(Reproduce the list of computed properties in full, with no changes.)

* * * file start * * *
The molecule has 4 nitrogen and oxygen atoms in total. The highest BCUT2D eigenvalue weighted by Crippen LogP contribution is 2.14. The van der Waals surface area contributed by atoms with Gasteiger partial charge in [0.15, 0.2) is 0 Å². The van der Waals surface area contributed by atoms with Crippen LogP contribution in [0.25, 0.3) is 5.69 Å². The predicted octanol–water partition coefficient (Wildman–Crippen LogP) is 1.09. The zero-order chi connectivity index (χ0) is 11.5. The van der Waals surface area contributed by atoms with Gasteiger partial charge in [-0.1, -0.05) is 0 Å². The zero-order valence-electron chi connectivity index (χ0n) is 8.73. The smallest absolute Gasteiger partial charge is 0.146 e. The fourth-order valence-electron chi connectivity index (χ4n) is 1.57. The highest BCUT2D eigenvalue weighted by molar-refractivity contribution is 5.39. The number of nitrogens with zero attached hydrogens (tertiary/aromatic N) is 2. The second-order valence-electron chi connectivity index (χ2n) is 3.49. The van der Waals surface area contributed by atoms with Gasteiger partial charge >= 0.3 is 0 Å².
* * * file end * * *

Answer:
The molecule has 4 nitrogen and oxygen atoms in total. The highest BCUT2D eigenvalue weighted by Crippen LogP contribution is 2.14. The van der Waals surface area contributed by atoms with Gasteiger partial charge in [0.15, 0.2) is 0 Å². The van der Waals surface area contributed by atoms with Crippen LogP contribution in [0.25, 0.3) is 5.69 Å². The predicted octanol–water partition coefficient (Wildman–Crippen LogP) is 1.09. The zero-order chi connectivity index (χ0) is 11.5. The van der Waals surface area contributed by atoms with Gasteiger partial charge in [-0.1, -0.05) is 0 Å². The zero-order valence-electron chi connectivity index (χ0n) is 8.73. The smallest absolute Gasteiger partial charge is 0.146 e. The fourth-order valence-electron chi connectivity index (χ4n) is 1.57. The highest BCUT2D eigenvalue weighted by molar-refractivity contribution is 5.39. The number of nitrogens with zero attached hydrogens (tertiary/aromatic N) is 2. The second-order valence-electron chi connectivity index (χ2n) is 3.49. The van der Waals surface area contributed by atoms with Gasteiger partial charge >= 0.3 is 0 Å².